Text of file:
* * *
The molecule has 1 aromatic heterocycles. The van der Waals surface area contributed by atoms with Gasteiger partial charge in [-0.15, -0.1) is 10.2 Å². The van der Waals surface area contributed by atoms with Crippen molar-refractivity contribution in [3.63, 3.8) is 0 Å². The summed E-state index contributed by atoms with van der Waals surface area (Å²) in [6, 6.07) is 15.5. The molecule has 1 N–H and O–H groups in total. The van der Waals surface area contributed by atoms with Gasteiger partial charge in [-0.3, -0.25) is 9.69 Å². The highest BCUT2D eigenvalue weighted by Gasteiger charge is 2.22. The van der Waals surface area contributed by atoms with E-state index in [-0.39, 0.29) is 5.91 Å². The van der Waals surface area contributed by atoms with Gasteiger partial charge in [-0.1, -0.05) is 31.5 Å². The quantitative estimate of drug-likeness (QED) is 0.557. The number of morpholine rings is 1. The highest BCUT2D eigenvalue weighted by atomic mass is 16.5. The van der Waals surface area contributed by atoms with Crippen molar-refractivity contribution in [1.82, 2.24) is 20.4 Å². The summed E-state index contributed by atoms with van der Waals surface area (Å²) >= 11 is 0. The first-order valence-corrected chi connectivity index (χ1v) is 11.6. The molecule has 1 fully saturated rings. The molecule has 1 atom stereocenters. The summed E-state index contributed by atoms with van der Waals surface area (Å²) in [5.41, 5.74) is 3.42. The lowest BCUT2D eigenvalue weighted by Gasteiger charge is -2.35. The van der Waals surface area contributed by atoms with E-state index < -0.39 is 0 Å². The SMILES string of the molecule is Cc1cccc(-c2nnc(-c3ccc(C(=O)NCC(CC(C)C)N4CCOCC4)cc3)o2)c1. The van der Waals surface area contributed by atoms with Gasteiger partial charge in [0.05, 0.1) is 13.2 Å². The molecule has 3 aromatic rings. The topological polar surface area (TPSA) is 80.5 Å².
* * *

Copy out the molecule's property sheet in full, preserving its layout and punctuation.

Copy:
The molecule has 1 aromatic heterocycles. The van der Waals surface area contributed by atoms with Gasteiger partial charge in [-0.15, -0.1) is 10.2 Å². The van der Waals surface area contributed by atoms with Crippen molar-refractivity contribution in [3.63, 3.8) is 0 Å². The summed E-state index contributed by atoms with van der Waals surface area (Å²) in [6, 6.07) is 15.5. The molecule has 1 N–H and O–H groups in total. The van der Waals surface area contributed by atoms with Gasteiger partial charge in [-0.3, -0.25) is 9.69 Å². The highest BCUT2D eigenvalue weighted by Gasteiger charge is 2.22. The van der Waals surface area contributed by atoms with E-state index in [-0.39, 0.29) is 5.91 Å². The van der Waals surface area contributed by atoms with Gasteiger partial charge in [-0.1, -0.05) is 31.5 Å². The quantitative estimate of drug-likeness (QED) is 0.557. The number of morpholine rings is 1. The highest BCUT2D eigenvalue weighted by atomic mass is 16.5. The van der Waals surface area contributed by atoms with Crippen molar-refractivity contribution in [1.82, 2.24) is 20.4 Å². The summed E-state index contributed by atoms with van der Waals surface area (Å²) >= 11 is 0. The first-order valence-corrected chi connectivity index (χ1v) is 11.6. The molecule has 1 fully saturated rings. The molecule has 1 atom stereocenters. The summed E-state index contributed by atoms with van der Waals surface area (Å²) in [5.41, 5.74) is 3.42. The lowest BCUT2D eigenvalue weighted by Gasteiger charge is -2.35. The van der Waals surface area contributed by atoms with E-state index < -0.39 is 0 Å². The SMILES string of the molecule is Cc1cccc(-c2nnc(-c3ccc(C(=O)NCC(CC(C)C)N4CCOCC4)cc3)o2)c1. The van der Waals surface area contributed by atoms with Gasteiger partial charge in [0.05, 0.1) is 13.2 Å². The molecule has 3 aromatic rings. The topological polar surface area (TPSA) is 80.5 Å².